The want of earrings’ bravery

For public eyes; take only these

Ne’er travelled for beyond the seas;

They’re nobly home-bred, yet have price

Beyond the far-fet merchandise:

Obedience, wise distrust, peace, shy

Distance and sweet urbanity;

Safe modesty, lov’d patience, fear

Of offending, temperance, dear

Constancy, bashfulness and all

The virtues less or cardinal,

Take with my blessing, and go forth

Enjewelled with thy native worth.

And now if there a man be found

That looks for such prepared ground,

Let him, but with indifferent skill,

So good a soil bestock and till;

He may ere long have such a wife

Nourish in’s breast a tree of life.

Mr. Herrick: his Daughter’s Dowry. From Ashmole MS. 38, where it is signed: “Finis. Robt. Hericke.”

MR. ROBERT HERRICK: HIS FAREWELL UNTO POETRY.

I have beheld two lovers in a night

Hatched o’er with moonshine from their stolen delight

(When this to that, and that to this, had given

A kiss to such a jewel of the heaven,

Or while that each from other’s breath did drink

Health to the rose, the violet, or pink),

Call’d on the sudden by the jealous mother,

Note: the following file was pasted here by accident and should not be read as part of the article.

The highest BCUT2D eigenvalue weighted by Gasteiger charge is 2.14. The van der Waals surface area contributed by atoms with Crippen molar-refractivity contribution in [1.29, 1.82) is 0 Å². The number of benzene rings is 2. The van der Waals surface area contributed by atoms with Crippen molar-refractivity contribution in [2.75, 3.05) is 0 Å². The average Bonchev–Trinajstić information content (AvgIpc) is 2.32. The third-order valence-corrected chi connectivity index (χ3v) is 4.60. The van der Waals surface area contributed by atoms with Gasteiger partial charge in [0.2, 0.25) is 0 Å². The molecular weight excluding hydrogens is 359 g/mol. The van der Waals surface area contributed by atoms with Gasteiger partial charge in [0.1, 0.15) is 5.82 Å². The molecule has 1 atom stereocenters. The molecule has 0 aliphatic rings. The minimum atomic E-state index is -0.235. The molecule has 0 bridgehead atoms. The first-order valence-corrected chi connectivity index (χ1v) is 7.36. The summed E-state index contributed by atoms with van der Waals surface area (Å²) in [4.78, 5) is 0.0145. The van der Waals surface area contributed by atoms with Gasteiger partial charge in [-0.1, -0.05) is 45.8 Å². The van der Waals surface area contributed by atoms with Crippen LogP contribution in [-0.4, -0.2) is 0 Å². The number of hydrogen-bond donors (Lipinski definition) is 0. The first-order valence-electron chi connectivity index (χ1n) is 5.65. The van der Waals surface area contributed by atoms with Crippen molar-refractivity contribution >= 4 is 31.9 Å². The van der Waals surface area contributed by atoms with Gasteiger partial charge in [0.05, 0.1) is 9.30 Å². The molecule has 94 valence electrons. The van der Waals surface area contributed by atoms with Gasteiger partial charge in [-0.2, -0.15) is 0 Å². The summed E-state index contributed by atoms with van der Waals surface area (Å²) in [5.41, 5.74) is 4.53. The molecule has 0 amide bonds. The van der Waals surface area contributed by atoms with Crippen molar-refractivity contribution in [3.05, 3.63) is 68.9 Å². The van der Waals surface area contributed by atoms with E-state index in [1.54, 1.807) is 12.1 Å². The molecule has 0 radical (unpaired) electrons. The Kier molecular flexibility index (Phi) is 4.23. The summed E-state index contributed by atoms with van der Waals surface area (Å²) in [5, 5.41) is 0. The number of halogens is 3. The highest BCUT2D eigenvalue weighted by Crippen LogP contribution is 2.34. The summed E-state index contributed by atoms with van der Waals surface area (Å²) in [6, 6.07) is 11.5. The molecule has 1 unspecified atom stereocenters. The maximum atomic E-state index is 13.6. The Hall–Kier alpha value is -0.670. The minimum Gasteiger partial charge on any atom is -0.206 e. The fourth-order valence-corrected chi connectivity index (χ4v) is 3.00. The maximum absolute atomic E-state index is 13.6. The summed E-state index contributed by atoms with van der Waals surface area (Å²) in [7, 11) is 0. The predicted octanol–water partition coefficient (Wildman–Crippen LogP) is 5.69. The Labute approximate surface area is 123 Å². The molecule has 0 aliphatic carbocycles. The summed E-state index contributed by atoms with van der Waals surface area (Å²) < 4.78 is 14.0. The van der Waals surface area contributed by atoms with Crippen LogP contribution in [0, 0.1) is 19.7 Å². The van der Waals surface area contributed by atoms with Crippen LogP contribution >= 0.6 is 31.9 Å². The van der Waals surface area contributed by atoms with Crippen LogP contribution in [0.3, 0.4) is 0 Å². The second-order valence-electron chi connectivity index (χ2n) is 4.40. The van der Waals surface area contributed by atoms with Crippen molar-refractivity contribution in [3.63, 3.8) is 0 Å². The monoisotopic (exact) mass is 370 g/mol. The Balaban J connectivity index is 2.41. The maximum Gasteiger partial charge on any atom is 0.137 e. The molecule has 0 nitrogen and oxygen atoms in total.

Some stricter mistress or suspicious other,

Urging divorcement (worse than death to these)

By the soon jingling of some sleepy keys,

Part with a hasty kiss; and in that show

How stay they would, yet forced they are to go.

Even such are we, and in our parting do

No otherwise than as those former two

Natures like ours, we who have spent our time

Both from the morning to the evening chime.

Nay, till the bellman of the night had tolled

Past noon of night, yet wear the hours not old

Nor dulled with iron sleep, but have outworn

The fresh and fairest nourish of the morn

With flame and rapture; drinking to the odd

Number of nine which makes us full with God,

And in that mystic frenzy we have hurled,

As with a tempest, nature through the world,

And in a whirlwind twirl’d her home, aghast

At that which in her ecstasy had past;

Thus crowned with rosebuds, sack, thou mad’st me fly

Like fire-drakes, yet didst me no harm thereby.

O thou almighty nature, who didst give

True heat wherewith humanity doth live

Beyond its stinted circle, giving food,

White fame and resurrection to the good;

Shoring them up ‘bove ruin till the doom,

The general April of the world doth come